Entries in OSLC (1)

Wednesday
Mar062013

IBM's embrace of OpenStack and 'open source': OSLC, TOSCA and ...?

David Lindquist’s post in IBM’s Thoughts on Cloud blog (made in conjunction with the IBM OpenStack announcement), is an excellent high-level explanation of the rationale behind IBM’s decisions.  It is telling for at least two reasons, and notable for what might be construed as missing pieces.

Along with the whole-hearted endorsement and embrace of OpenStack, IBM has called attention to two open initiatives.  Open Services Lifecycle Collaboration(OSLC) is an initiative of which I personally was unaware until Sunday’s presentations at the IBM Pulse Open Cloud Summit. The objective of the initiative is to standardize the way that software lifecycle tools can share data.  Not just an admirable goal, but one of the necessary preconditions of a truly open, multi-vendor approach to operations, administration, management and provisioning of cloud components.

Lindquist calls out the IBM support of OASIS Topology and Orchestration Specification for Cloud Applications (aka TOSCA).  IBM has started (and will no doubt continue) to make a strong case for the use of LinkedData and OSLC in combination with TOSCA to ease the job of integration and federation within the cloud ecosystems.   Again, it’s nothing less than what one would expect from IBM, a company with a long history that values systems management.  

From David Lindquist, For cloud computing, open means agile

Together with the OpenStack FoundationOpen Services Lifecycle Collaboration (OSLC) and OASIS, we are helping to lead open cloud standards and open source initiatives. Creating an industry rallying point to drive interoperability is accelerating delivery and lowering costs, while optimizing the infrastructure layers and enabling management of the entire lifecycle to support agility with integrity. Further, workload portability and optimization supports scale, security, recovery, resiliency and agility in the development and delivery of new business applications and business models.

Further, to support the interoperability and portability of workloads across clouds we are contributing and supporting the OASIS Topology and Orchestration Specification for Cloud Applications known asTOSCA. To drive the full lifecycle of design, development, and delivery we architect our cloud solutions with Linked Data and OSLC. By leveraging OSLC we are creating an open environment to easily integrate and federate our capabilities as well as third-party tools to support DevOps, Continuous Delivery pipelines, orchestration and automation.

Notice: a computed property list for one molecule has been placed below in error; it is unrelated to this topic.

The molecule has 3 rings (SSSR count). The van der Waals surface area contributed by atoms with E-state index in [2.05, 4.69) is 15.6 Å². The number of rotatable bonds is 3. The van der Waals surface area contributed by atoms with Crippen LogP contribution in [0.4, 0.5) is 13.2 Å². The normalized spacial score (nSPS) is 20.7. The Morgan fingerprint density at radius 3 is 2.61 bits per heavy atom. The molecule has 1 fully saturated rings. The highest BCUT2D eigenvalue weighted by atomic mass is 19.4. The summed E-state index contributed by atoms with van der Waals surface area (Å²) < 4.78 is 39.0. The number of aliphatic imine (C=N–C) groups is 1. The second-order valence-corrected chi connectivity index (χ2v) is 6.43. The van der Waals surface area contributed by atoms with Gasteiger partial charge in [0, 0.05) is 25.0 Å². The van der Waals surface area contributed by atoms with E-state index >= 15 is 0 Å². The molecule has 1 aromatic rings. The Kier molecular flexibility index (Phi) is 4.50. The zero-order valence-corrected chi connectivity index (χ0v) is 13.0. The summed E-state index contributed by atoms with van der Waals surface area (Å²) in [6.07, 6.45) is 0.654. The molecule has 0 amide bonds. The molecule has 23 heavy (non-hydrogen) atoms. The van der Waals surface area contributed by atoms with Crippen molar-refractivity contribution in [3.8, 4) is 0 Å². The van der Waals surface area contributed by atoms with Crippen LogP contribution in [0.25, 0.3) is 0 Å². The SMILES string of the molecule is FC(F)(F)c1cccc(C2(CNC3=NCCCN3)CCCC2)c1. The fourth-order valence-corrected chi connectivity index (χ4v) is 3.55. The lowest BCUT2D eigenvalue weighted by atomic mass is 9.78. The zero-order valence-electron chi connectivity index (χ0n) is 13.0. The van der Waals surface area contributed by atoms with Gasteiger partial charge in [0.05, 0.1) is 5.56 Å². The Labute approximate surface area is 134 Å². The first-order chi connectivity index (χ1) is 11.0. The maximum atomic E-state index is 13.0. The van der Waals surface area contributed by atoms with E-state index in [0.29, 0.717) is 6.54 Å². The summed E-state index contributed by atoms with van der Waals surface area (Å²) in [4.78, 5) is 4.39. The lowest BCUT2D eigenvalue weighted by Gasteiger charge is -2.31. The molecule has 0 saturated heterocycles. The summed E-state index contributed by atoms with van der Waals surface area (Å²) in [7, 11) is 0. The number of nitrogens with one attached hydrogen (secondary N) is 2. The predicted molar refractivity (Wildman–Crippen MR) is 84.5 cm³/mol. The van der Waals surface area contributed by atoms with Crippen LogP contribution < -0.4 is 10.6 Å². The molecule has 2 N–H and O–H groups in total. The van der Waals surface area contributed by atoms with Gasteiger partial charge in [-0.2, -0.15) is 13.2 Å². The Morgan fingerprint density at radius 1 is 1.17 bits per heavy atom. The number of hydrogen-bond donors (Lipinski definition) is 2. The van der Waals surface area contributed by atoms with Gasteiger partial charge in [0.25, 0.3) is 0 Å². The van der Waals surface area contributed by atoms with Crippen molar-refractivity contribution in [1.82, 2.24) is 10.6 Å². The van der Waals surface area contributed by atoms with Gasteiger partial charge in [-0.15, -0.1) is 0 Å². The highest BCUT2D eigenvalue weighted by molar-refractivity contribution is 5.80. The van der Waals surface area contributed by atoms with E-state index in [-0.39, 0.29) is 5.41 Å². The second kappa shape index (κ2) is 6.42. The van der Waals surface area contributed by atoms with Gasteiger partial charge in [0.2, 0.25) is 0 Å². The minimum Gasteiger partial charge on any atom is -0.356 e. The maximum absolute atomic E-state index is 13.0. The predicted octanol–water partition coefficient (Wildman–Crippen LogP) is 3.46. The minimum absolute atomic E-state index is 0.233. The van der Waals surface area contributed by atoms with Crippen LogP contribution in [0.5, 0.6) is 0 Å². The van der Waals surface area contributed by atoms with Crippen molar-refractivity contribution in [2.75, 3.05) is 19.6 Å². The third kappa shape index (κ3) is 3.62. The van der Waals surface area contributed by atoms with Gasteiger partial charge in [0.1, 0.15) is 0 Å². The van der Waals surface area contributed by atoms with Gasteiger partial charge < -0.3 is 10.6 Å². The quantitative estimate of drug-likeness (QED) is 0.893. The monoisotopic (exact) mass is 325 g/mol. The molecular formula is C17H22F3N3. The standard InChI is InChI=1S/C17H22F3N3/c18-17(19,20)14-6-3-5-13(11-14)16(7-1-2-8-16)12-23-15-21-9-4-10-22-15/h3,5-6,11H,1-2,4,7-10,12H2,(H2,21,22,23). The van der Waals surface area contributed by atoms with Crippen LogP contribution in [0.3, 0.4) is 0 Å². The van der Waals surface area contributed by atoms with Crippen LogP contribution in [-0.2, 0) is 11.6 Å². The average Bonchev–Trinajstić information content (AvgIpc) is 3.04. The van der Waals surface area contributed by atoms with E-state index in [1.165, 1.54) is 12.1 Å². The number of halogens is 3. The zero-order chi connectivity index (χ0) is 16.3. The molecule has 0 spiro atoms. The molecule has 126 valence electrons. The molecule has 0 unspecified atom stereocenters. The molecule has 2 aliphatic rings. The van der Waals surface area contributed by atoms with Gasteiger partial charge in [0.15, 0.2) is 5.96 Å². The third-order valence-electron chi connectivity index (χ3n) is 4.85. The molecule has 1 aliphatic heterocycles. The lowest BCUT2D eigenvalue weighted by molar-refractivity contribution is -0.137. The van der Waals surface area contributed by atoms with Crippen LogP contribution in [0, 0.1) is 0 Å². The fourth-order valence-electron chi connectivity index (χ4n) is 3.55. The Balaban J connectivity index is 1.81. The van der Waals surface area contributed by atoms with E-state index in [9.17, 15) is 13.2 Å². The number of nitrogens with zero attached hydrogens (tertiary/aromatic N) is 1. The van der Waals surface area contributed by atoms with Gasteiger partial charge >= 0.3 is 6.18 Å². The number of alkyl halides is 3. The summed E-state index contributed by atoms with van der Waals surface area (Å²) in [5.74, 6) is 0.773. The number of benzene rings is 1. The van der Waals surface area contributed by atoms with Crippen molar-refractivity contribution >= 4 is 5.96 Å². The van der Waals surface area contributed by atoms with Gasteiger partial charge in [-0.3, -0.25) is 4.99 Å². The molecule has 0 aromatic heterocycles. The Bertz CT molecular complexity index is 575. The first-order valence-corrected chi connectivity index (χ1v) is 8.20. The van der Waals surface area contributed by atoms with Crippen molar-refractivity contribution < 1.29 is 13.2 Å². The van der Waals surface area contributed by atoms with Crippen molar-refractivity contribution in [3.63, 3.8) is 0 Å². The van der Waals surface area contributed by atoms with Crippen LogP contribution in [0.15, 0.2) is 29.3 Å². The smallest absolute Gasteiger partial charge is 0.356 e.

By opening access to data though OSLC, we can quickly pull together solutions that span the complete lifecycle, provide dashboards with insights driven by analytics, and link information across applications and infrastructures to support subject matter experts, all with a compelling user experience. With OSLC we have been able to leverage the extensive capabilities and data across our products to provide consumable interfaces. These examples include storage management, application and infrastructure monitoring, and control desk solutions. With this architecture and these interfaces, users can easily access information across systems, using mobile access, and compose dashboards with the insights their businesses need.

What seems to be missing, however, is a less well-known, but arguably vital initiative known as the OASIS Cloud Application Management for Platforms (CAMP).  As expressed in its charter, 

CAMP defines interfaces for self-service provisioning, monitoring, and control. Based on REST, CAMP is expected to foster an ecosystem of common tools, plugins, libraries and frameworks, which will allow vendors to offer greater value-add.

That seems to be a logical addition to the effort by IBM. As important, perhaps, is the adoption and recognition of the LinkedData and OSLC work within the CAMP TC.  I know, after a number of informal conversations with participants in both OASIS TCs that the IBM emphasis has created new energy around OSLC for CAMP, and increased interest in seeing IBM attend to the work of CAMP.  

(Truth in advertising:  I am a participant in the CAMP Technical Committee and an observer in the TOSCA TC.)